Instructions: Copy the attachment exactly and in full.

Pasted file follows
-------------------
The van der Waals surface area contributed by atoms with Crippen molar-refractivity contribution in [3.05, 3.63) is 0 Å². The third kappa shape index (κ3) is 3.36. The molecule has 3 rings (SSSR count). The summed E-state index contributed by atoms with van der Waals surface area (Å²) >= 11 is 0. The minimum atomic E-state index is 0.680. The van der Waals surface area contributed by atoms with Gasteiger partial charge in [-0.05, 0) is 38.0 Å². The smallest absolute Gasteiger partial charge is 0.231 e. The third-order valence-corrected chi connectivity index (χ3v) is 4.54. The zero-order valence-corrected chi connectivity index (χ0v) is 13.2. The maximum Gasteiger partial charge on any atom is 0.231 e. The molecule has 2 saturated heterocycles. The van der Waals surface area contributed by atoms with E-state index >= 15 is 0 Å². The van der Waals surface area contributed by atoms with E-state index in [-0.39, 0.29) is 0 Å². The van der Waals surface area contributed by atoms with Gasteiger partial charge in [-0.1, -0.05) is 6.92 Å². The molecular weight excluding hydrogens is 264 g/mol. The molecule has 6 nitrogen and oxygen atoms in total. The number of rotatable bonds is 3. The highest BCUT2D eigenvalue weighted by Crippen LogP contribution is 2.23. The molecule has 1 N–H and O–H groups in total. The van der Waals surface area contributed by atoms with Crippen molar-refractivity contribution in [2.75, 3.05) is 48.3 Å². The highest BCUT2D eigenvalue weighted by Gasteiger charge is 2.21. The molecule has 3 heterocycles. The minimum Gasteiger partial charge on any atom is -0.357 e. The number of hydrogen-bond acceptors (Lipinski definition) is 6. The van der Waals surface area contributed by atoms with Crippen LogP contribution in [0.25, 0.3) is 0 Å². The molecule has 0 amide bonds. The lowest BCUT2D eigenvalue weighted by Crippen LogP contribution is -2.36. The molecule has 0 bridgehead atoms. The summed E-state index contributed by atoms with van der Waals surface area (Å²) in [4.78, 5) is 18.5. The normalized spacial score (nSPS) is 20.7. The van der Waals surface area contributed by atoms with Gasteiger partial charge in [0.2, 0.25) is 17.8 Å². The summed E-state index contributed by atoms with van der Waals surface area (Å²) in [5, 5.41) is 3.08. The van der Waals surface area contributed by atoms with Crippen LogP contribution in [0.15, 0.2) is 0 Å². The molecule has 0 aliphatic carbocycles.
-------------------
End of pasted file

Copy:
The van der Waals surface area contributed by atoms with Crippen molar-refractivity contribution in [3.05, 3.63) is 0 Å². The third kappa shape index (κ3) is 3.36. The molecule has 3 rings (SSSR count). The summed E-state index contributed by atoms with van der Waals surface area (Å²) >= 11 is 0. The minimum atomic E-state index is 0.680. The van der Waals surface area contributed by atoms with Gasteiger partial charge in [-0.05, 0) is 38.0 Å². The smallest absolute Gasteiger partial charge is 0.231 e. The third-order valence-corrected chi connectivity index (χ3v) is 4.54. The zero-order valence-corrected chi connectivity index (χ0v) is 13.2. The maximum Gasteiger partial charge on any atom is 0.231 e. The molecule has 2 saturated heterocycles. The van der Waals surface area contributed by atoms with E-state index >= 15 is 0 Å². The van der Waals surface area contributed by atoms with E-state index in [-0.39, 0.29) is 0 Å². The van der Waals surface area contributed by atoms with Gasteiger partial charge in [-0.1, -0.05) is 6.92 Å². The molecular weight excluding hydrogens is 264 g/mol. The molecule has 6 nitrogen and oxygen atoms in total. The number of rotatable bonds is 3. The highest BCUT2D eigenvalue weighted by Crippen LogP contribution is 2.23. The molecule has 1 N–H and O–H groups in total. The van der Waals surface area contributed by atoms with Crippen molar-refractivity contribution in [2.75, 3.05) is 48.3 Å². The highest BCUT2D eigenvalue weighted by Gasteiger charge is 2.21. The molecule has 3 heterocycles. The minimum Gasteiger partial charge on any atom is -0.357 e. The number of hydrogen-bond acceptors (Lipinski definition) is 6. The van der Waals surface area contributed by atoms with Crippen LogP contribution in [0.25, 0.3) is 0 Å². The molecule has 0 amide bonds. The lowest BCUT2D eigenvalue weighted by Crippen LogP contribution is -2.36. The molecule has 0 bridgehead atoms. The summed E-state index contributed by atoms with van der Waals surface area (Å²) in [4.78, 5) is 18.5. The normalized spacial score (nSPS) is 20.7. The van der Waals surface area contributed by atoms with Gasteiger partial charge in [0.2, 0.25) is 17.8 Å². The summed E-state index contributed by atoms with van der Waals surface area (Å²) in [5, 5.41) is 3.08. The van der Waals surface area contributed by atoms with Crippen LogP contribution in [0.15, 0.2) is 0 Å². The molecule has 0 aliphatic carbocycles.